100-year sentences deny perpetrators the chance of change - and allow us to forget their humanity

Much as we should be disgusted by their crimes, locking people up for a century will not make our country a safer place

Share
Related Topics

On Thursday, while most of the country was still hiding under the duvet eating chocolate for breakfast, the punitive populist wind continued to howl through the Ministry of Justice, getting whipped up into a sentencing storm by the Prime Minister. Last summer the European Court of Human Rights ruled that whole-life jail terms without the possibility of review amount to a breach of human rights following a controversial appeal lodged by three men serving such sentences. This widened the chasm between the UK government and the Strasbourg court, and led to this week’s pronouncement designed to circumnavigate the ruling by mooting 100-year sentences. Many commentators have noted that this is simply a whole life sentence without review by another name.

The ECHR did not suggest that those appealing should be released any time soon, and quite rightly so. But alongside having sentencing that reflects the gravity of the crime, to see real change we need a justice system that acknowledges the humanity of those it seeks to reform, however appalling the crime. Archie Bland discusses the importance of hope - that there is at least the possibility of release – in providing the incentive to live differently for those few (less than 50 people) currently serving whole life sentences. Alison Liebling, director of the Prisons Research Centre at Cambridge University's Institute of Criminology, comments in the article "You create this environment of no hope, no meaning," she says. "When you've ruled out the possibility of atonement, most of the ways out are dangerous."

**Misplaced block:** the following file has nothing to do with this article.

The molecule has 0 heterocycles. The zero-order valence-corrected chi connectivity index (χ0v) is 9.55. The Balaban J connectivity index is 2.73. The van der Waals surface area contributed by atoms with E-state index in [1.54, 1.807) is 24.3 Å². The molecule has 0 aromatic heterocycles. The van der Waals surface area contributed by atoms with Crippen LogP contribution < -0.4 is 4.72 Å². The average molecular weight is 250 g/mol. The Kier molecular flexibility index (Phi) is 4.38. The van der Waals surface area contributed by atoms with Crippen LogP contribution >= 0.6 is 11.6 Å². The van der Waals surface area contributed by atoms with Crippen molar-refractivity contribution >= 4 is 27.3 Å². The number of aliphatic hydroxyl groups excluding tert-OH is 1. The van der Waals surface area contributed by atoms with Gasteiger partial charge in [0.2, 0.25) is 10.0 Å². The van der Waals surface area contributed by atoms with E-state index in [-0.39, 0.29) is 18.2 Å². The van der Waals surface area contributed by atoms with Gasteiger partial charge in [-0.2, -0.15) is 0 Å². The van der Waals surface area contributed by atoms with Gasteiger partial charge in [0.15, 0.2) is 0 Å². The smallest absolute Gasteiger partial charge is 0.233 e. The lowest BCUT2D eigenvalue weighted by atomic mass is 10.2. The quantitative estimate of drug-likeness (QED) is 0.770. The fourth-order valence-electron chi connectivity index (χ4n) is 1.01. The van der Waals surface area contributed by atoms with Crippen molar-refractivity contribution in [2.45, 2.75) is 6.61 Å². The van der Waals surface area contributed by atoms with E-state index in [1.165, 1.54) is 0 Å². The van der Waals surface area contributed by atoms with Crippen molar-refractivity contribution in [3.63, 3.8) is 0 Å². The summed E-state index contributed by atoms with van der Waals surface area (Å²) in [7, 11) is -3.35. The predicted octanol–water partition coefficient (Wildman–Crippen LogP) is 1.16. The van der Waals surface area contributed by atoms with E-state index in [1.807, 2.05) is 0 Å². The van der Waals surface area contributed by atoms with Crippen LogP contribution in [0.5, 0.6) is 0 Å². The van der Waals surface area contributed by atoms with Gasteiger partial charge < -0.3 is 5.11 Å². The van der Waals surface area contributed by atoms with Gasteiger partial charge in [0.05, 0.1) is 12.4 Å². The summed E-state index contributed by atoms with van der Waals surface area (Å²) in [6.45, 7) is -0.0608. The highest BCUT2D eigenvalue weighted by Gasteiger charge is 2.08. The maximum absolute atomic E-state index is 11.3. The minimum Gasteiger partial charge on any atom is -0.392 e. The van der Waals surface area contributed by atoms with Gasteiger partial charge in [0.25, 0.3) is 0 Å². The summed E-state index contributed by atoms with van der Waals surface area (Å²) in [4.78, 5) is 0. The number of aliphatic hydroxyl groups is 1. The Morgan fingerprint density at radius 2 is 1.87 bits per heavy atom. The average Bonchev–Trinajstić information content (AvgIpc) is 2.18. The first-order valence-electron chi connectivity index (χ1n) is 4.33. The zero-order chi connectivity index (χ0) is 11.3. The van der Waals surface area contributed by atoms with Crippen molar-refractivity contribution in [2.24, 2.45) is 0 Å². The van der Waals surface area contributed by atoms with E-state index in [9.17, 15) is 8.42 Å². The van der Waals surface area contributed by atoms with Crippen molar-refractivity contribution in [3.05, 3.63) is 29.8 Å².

These sentences deal with hideous, emotive crimes and I have no stomach for pretending otherwise. We need to examine our own attitudes as a starting point in unknotting the problem of how society deals with those who have so profoundly transgressed. Why is there currently an increase in punitive rhetoric and harsher sentencing, and what is the ideology that drives it?

Our sense of shame can stop us from finding better solutions to these profoundly complex problems. If we have 100-year sentences and in so doing make the perpetrator sufficiently ‘other’ to outside society, then we never have to look at the capacity for evil within ourselves. Or why I, for example, might need to call someone else a monster, or an animal, to make me feel better about myself because - compared to a murderer - I’m not too bad. As a result of our own shame at not being good enough, we are often happy to pour our energies into shaming others instead. For a play I was writing I read about Rose West’s crimes: nausea and weeping followed, which I know is nothing at all compared to what her victims’ friends and families have suffered. Her inconceivable actions seemed inhumane. And yet she was human. At some level, she was human like me. She, Jeremy Bamber and those who killed Lee Rigby are unrelentingly human. It is mightily difficult to appreciate that, but Sociologist Dr Brené Brown frequently states ‘Empathy is the antidote to shame’.

A year after her husband was killed in a random act of violence on Christmas eve, Maureen Greaves spoke eloquently of forgiving those involved alongside her desire to see justice done and proper sentences passed. She refused to call the perpetrators evil, instead saying they committed an evil act. In so doing, she courageously refused to publicly shame them, acknowledged their humanity and their capacity to change. If we persist in labelling people – and not their actions – as evil or inhumane, we cannot hope to see a reduction in reoffending and fewer victims, because we’re telling perpetrators that there is no hope, that their identity is that of evil forevermore thereby denying them of the possibility of change. We must get better at acknowledging the complexity of what it is to be human, in order to create the kind of justice system and communities that aid (re)habilitation, reduce reoffending and make this country a safer place to live.

React Now

Latest stories from i100
Have you tried new the Independent Digital Edition apps?
iJobs Job Widget
iJobs General